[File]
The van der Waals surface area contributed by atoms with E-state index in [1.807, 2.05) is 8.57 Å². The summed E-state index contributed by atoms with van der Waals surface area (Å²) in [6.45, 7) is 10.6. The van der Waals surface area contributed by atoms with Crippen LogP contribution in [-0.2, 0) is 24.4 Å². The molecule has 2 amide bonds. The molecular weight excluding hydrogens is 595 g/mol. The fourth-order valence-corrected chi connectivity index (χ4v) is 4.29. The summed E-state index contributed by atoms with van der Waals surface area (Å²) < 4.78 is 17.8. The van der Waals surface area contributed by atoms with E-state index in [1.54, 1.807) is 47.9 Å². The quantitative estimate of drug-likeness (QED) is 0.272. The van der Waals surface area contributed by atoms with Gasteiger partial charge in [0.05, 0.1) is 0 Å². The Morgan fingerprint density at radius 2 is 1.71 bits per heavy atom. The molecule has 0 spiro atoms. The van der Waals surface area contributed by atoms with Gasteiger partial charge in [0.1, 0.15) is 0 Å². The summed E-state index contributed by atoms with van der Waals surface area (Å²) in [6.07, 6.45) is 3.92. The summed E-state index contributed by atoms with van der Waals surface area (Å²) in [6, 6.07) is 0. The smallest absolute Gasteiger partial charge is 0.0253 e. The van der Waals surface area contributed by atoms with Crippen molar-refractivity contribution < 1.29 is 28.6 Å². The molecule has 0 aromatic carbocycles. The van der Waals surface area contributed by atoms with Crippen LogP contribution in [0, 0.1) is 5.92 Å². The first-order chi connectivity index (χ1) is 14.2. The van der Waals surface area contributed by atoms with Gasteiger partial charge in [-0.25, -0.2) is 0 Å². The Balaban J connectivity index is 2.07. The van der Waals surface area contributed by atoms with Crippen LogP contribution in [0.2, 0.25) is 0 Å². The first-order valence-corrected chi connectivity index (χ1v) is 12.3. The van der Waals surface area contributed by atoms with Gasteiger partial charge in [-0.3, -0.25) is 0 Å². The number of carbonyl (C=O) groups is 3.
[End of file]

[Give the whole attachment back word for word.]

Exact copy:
The van der Waals surface area contributed by atoms with E-state index in [1.807, 2.05) is 8.57 Å². The summed E-state index contributed by atoms with van der Waals surface area (Å²) in [6.45, 7) is 10.6. The van der Waals surface area contributed by atoms with Crippen LogP contribution in [-0.2, 0) is 24.4 Å². The molecule has 2 amide bonds. The molecular weight excluding hydrogens is 595 g/mol. The fourth-order valence-corrected chi connectivity index (χ4v) is 4.29. The summed E-state index contributed by atoms with van der Waals surface area (Å²) < 4.78 is 17.8. The van der Waals surface area contributed by atoms with E-state index in [1.54, 1.807) is 47.9 Å². The quantitative estimate of drug-likeness (QED) is 0.272. The van der Waals surface area contributed by atoms with Gasteiger partial charge in [0.05, 0.1) is 0 Å². The Morgan fingerprint density at radius 2 is 1.71 bits per heavy atom. The molecule has 0 spiro atoms. The van der Waals surface area contributed by atoms with Gasteiger partial charge in [0.1, 0.15) is 0 Å². The summed E-state index contributed by atoms with van der Waals surface area (Å²) in [6.07, 6.45) is 3.92. The summed E-state index contributed by atoms with van der Waals surface area (Å²) in [6, 6.07) is 0. The smallest absolute Gasteiger partial charge is 0.0253 e. The van der Waals surface area contributed by atoms with Crippen molar-refractivity contribution < 1.29 is 28.6 Å². The molecule has 0 aromatic carbocycles. The van der Waals surface area contributed by atoms with Crippen LogP contribution in [0, 0.1) is 5.92 Å². The first-order chi connectivity index (χ1) is 14.2. The van der Waals surface area contributed by atoms with Gasteiger partial charge in [-0.25, -0.2) is 0 Å². The Balaban J connectivity index is 2.07. The van der Waals surface area contributed by atoms with Crippen LogP contribution in [0.2, 0.25) is 0 Å². The first-order valence-corrected chi connectivity index (χ1v) is 12.3. The van der Waals surface area contributed by atoms with Gasteiger partial charge in [-0.3, -0.25) is 0 Å². The number of carbonyl (C=O) groups is 3.